Ninth Circuit En Banc Opinion in Fair Housing Council v. Roommates.com

is here; Chief Judge Kozinski writes the opinion for an 8-3 en banc panel. About to read it now; hope to have comments soon.

UPDATE: The en banc court reaches the same result that the panel below reached. Let me summarize the issue, and the holding, by borrowing from my earlier post.

The Fair Housing Council sued Roommate.com, which runs roommates.com, under the Fair Housing Act. Roommates.com (I'll use the more familiar plural site name, rather than the less familiar singular company name) contains many expressions of people's preference for roommates' sex, familial status, sexual orientation, and sometimes race, religion, and handicap; the Fair Housing Act generally prohibits housing advertising that expresses such preference as to "race, color, religion, sex, handicap, familial status, or national origin. (Interestingly, the FHA allows such discrimination when conducted by an owner who is looking for roommates; this might extend to a renter who is looking for roommates, though I'm not sure; but the exemption expressly excludes the advertising ban, so that the advertising ban does apply even to roommate searches. More on that here.)

Roommates.com's defense is 47 U.S.C. § 230, which many courts, including the Ninth Circuit, have interpreted to provide broad immunity to content providers who merely let others post material on their sites. That's why I'm generally not legally liable for things you folks post in the comments (though let's not make a test case out of it, OK?).

But the en banc court held that there's an important limit to such immunity — because § 230 defines "information content provider" as "any person or entity that is responsible, in whole or in part, for the creation or development of information provided through the Internet or any other interactive computer service," roommates.com may be liable based on its own actions as information content provider. And that, the Ninth Circuit held, means roommates.com might violate housing discrimination law insofar as roommates.com solicited discriminatory preferences that the law prohibits publishing, and then let people search based on those preferences.

So how did this play out?

1. Roommates.com did ask people for their preferences by sex, sexual orientation (irrelevant to the FHA but relevant to California antidiscrimination claims that are also raised in the lawsuit), and presence of children, and let searchers search by such preferences. The questions about roommate preferences were roommates.com's own communications, and thus weren't immune under § 230. (Note that the court was only deciding whether Roommates.com was immune under § 230. The substantive question of whether Roommates.com violated housing discrimination law, or for that matter whether it had a First Amendment defense against the application of housing discrimination law, is left for the district court to consider on remand.)

2. Roommates.com's communication of users' answers to those questions, and provision of search services based on those answers, was also not immune under § 230: Roommates.com expressly asked for this information, and was thus in part the developer of the information:

Here, the part of the profile that is alleged to offend the Fair Housing Act and state housing discrimination laws — the information about sex, family status and sexual orientation — is provided by subscribers in response to Roommate’s questions, which they cannot refuse to answer if they want to use defendant’s services. By requiring subscribers to provide the information as a condition of accessing its service, and by providing a limited set of pre-populated answers, Roommate becomes much more than a passive transmitter of information provided by others; it becomes the developer, at least in part, of that information.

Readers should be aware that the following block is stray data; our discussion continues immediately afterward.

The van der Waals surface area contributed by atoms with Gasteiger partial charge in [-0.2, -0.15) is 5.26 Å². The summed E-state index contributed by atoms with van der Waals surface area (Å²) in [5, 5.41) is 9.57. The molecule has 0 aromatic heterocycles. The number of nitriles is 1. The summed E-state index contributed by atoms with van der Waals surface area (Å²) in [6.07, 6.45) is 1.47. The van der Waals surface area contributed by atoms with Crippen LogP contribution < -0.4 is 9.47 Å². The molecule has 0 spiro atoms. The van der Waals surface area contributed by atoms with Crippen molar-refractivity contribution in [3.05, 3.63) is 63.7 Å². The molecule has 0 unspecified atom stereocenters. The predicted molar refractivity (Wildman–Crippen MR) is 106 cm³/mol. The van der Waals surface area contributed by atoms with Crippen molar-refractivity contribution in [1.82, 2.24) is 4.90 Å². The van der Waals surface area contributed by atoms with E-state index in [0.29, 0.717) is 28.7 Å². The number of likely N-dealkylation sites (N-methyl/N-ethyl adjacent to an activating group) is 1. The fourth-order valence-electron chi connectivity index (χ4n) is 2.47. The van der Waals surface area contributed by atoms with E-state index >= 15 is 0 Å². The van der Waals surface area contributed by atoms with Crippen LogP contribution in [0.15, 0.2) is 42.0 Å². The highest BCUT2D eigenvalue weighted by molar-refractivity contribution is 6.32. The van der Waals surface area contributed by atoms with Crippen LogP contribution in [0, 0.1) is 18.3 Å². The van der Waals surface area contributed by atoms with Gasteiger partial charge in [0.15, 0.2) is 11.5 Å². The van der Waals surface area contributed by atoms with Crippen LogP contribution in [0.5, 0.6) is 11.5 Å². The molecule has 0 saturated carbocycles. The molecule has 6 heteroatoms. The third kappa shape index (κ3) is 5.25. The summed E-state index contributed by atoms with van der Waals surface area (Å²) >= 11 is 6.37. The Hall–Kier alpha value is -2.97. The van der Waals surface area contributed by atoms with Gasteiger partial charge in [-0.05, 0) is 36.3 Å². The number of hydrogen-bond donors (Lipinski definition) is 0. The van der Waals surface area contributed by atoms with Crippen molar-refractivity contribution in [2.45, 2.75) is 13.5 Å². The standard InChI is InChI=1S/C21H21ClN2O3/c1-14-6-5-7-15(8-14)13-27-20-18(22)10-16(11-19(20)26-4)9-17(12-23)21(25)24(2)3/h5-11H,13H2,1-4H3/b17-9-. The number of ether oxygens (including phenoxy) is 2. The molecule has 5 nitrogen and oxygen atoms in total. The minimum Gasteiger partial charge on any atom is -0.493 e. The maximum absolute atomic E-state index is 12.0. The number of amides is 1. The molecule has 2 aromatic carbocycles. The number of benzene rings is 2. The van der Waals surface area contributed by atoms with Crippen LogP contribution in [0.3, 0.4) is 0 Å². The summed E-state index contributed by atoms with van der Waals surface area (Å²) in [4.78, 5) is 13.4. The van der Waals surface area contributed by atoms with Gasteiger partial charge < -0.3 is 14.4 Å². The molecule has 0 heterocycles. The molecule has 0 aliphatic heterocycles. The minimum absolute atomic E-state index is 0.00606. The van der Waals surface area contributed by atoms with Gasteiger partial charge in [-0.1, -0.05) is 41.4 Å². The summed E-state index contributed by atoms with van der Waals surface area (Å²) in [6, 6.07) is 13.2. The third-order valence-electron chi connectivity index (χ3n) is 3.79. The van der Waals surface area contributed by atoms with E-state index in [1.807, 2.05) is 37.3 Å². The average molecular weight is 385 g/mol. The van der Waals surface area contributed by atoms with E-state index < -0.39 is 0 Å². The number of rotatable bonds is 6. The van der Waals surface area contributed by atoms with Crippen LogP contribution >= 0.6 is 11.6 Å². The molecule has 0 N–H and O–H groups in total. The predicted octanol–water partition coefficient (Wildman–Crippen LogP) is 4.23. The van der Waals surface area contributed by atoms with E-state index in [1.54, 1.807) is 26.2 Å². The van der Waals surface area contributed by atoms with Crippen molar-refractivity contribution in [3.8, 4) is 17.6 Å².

3. Roommates.com's communication of users' "Additional Comments," given in response to roommates.com's "strongly recommend[ing] taking a moment to personalize your profile by writing a paragraph or two describing yourself and what you are looking for in a roommate," is immune under § 230, because "Roommate does not tell subscribers what kind of information they should or must include as 'Additional Comments,' and certainly does not encourage or enhance any discriminatory content created by users. Its simple, generic prompt does not make it a developer of the information posted.

Thus, if a site (for instance, Craigslist, which recently won a § 230 case in a Seventh Circuit) simply asks people to post their ads, and lets others search the ads in full text, but without expressly asking for sex/familial status/etc. preferences and specifically providing searches for such preferences, the en site will be immune. But say a site invites a certain kind of information, for instance asks people to express a preference that one may not express in housing ads, or expressly asks people "to provide private, sensitive and/or defamatory information about others" (an example from Judge Kozinski's separate opinion when he was on the three-judge panel). Then the site will be treated as a content provider of that information, won't get § 230 immunity, and thus may be liable, under antidiscrimination law, privacy law, or libel law, as the case may be (if the request is indeed soliciting information that it would be tortious to publish).

So, the bottom line: This is not a substantial retrenchment of the preexisting law under 47 U.S.C. § 230, which offers a great deal of immunity for those Internet outlets that merely pass along others' speech. But it does suggest that when the outlets try to channel the speech in likely illegal directions, they may be liable for the result of that channeling. My view, incidentally, is that the en banc court likely got this right, for the reasons mentioned in the opinion.